Now, let's talk a real health care reform

By Clark Newhall
Salt Lake Tribune

It has long been apparent that there was no consensus among progressives on the best way to achieve universal health care. From the very beginning, MoveOn and the labor movement gave lip service (sometimes) to single-payer ideas, but put their money behind whatever the president proposed.

As we now know, what the president proposed changed daily, shifting each time one or another well-heeled lobbying group demanded a "compromise." Eventually there was no legislation that addressed health care, only legislation addressing health insurance. The Obama administration shifted its labeling from "health reform" to "health insurance reform." After that, the supporters of President Barack Obama's plan began to talk about jumping ship, but never got up the courage to actually do so.

Instead, despair at ever achieving universal equitable health care led to disgust with the blatant purchase of congressional votes and then disarray among those who voted and worked for Obama's election.

The result is a Democratic senatorial candidate intended to replace Teddy Kennedy, but who lost to a Republican whom no one had ever heard of. The next result will be a dramatic loss of the Democratic majority in the Senate and probably in the House during the midterm elections. The final result will be the likely emergence of a challenger to Obama from within the Democratic Party and, ultimately, the election of a Sarah Palin lookalike (if not Palin herself) as the next president in 2012.

What a horror show!

At this point, despair, disgust and disarray may be all that will save us from driving over a cliff with the Palinistas. How so?

With a Republican elected in Massachusetts, say goodbye to any health legislation that can be styled as reform. Even without a new Republican senator, health reform may never have been enacted. No matter how much Obama pushes Congress, the disarray among progressives guarantees that no one on the left will like what is proposed for passage. Even those who say "something is better than nothing" only say so out of a forlorn loyalty to the idea that a defeat for Obama's health legislation is a defeat for Obama.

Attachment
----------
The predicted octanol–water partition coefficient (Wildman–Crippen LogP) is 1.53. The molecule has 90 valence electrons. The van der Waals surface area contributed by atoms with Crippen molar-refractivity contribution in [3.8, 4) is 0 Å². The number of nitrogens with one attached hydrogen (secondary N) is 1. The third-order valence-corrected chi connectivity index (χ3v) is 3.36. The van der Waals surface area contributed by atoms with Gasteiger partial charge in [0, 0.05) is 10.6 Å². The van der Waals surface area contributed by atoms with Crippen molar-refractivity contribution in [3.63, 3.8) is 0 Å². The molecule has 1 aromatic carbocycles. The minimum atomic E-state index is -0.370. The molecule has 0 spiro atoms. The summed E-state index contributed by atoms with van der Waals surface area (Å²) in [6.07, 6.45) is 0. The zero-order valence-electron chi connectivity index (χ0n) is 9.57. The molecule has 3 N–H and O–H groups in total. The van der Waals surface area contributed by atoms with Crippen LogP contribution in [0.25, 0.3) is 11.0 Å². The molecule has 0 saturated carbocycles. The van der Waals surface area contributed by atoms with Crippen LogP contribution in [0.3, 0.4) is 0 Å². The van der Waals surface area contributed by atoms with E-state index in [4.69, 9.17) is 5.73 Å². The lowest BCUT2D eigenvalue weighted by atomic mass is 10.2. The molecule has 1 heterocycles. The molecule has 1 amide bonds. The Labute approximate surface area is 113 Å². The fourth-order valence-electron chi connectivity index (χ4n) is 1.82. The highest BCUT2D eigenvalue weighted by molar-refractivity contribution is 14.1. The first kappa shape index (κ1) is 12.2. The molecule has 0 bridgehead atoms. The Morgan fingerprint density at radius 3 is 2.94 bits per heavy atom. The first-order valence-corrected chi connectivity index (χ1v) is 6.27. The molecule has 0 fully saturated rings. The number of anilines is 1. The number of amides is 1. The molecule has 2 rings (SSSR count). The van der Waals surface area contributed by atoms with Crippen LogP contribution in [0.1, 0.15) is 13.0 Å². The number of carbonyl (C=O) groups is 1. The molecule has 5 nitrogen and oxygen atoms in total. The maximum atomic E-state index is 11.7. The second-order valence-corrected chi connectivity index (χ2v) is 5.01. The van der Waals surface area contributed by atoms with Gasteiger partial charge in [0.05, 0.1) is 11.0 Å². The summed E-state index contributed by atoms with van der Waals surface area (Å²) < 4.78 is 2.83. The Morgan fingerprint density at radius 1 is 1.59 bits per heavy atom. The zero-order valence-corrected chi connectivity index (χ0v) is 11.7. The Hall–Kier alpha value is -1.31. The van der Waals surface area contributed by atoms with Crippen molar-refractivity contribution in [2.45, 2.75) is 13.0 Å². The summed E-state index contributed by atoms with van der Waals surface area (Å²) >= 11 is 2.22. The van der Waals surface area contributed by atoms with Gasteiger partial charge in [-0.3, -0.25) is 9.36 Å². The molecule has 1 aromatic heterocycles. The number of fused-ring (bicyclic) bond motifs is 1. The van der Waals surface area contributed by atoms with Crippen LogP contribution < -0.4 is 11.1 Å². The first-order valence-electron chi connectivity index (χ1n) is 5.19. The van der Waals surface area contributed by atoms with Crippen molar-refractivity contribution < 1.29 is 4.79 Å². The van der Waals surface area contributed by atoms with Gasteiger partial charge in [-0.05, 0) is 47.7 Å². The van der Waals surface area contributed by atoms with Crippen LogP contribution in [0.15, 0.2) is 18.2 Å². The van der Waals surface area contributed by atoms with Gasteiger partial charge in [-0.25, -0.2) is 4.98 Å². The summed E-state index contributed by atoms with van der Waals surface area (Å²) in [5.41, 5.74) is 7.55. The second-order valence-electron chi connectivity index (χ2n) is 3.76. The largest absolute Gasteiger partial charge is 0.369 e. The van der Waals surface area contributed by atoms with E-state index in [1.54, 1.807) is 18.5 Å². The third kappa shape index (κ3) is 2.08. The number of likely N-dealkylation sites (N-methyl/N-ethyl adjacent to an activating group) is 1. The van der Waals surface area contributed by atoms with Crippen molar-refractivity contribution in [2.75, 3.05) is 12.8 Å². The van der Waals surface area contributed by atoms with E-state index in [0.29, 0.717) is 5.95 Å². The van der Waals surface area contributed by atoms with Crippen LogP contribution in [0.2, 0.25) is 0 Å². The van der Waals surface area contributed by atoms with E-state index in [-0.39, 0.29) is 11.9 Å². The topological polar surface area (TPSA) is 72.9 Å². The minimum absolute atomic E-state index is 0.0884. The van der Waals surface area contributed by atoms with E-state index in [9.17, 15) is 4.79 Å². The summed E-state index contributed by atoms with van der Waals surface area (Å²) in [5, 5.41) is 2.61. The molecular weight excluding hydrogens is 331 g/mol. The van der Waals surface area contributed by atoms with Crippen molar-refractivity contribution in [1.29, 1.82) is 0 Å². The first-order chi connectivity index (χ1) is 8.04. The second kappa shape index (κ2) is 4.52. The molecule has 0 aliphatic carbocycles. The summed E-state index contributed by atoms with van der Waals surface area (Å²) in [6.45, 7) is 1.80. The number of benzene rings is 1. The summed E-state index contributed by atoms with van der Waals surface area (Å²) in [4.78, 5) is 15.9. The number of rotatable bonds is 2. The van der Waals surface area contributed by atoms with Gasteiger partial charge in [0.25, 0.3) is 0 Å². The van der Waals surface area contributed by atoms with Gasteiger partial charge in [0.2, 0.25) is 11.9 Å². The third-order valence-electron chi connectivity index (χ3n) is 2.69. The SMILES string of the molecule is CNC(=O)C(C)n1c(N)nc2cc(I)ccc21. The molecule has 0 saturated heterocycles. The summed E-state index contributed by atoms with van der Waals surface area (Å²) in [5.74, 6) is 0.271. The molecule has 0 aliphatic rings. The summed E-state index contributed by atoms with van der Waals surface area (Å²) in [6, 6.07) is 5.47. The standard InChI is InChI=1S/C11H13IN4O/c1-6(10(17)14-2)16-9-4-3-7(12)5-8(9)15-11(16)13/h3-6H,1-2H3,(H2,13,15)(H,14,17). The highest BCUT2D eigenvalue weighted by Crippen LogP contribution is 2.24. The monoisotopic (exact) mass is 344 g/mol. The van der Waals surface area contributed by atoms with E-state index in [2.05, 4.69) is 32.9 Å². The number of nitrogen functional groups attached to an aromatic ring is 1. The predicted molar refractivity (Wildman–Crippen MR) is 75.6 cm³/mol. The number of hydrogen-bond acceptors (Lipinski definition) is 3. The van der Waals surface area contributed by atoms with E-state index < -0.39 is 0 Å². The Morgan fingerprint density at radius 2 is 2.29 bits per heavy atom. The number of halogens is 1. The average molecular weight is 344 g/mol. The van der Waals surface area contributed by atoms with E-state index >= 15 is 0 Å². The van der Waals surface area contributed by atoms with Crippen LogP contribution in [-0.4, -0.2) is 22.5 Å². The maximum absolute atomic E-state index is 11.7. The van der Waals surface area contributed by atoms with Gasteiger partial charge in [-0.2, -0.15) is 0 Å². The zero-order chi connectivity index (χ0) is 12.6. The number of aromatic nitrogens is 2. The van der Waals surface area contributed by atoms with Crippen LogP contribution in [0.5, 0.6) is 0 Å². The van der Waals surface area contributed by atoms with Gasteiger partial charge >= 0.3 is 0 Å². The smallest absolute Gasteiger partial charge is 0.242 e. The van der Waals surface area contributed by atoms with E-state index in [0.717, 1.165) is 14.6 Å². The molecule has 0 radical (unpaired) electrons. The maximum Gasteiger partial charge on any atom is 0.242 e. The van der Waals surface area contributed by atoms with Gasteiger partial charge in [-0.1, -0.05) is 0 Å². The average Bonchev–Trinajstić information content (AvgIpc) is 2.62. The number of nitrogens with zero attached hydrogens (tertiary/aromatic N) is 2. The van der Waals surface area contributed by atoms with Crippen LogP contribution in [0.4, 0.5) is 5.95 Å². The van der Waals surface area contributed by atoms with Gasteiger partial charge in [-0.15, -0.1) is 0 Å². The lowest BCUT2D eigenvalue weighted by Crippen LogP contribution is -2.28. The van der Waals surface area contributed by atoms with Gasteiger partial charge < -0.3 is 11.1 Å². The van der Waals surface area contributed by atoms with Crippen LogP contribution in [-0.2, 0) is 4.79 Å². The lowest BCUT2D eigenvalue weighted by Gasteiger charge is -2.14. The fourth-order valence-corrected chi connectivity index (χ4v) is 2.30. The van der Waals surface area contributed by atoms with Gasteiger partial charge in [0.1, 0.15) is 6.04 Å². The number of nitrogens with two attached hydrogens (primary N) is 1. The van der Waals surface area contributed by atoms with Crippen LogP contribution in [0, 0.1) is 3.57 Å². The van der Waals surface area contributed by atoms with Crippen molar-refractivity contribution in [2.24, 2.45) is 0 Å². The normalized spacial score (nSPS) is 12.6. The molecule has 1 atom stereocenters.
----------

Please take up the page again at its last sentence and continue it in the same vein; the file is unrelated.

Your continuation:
I think not. The best thing that could happen to Obama (and America) is for the Congress to fail at passing any health legislation. That would give Obama the chance to do now what he should (and could) have done at the beginning. That will give everyone the chance to say "OK, we now know that the system is beyond any rational attempt to repair it. We are starting from scratch."

That will give Democrats, Republicans, progressives and Tea Partyers the chance to talk about health care rather than health insurance. That will give citizens the chance to reconsider, regroup and perhaps even join together to promote the one plan that could conceivably gain the approval of most Americans, whatever their ideology -- Medicare For All.

Don't laugh at the idea of a progressive sitting down at a Tea Party. The opportunity is there. We have to change the dialogue from health insurance to health care. And then we have to show the Tea Partyers that they are better off when they enjoy the same type of health care that everyone else (rich and poor) also enjoys. Because very few of them (or of us, or of anyone) can be sure of equitable and reliable health care now, regardless of what kind of insurance anyone has. That is, very few of us except those already getting Medicare.

So it is time to show the Tea Partyers that we progressives can reject despair, disarray and disgust.

It is time to show them and ourselves that health care is what we should have been talking about all along. The argument is not about money. The argument is about whether we should all get health care -- you, me, the guy next door, everybody.

Clark Newhall is a Salt Lake City physician and attorney.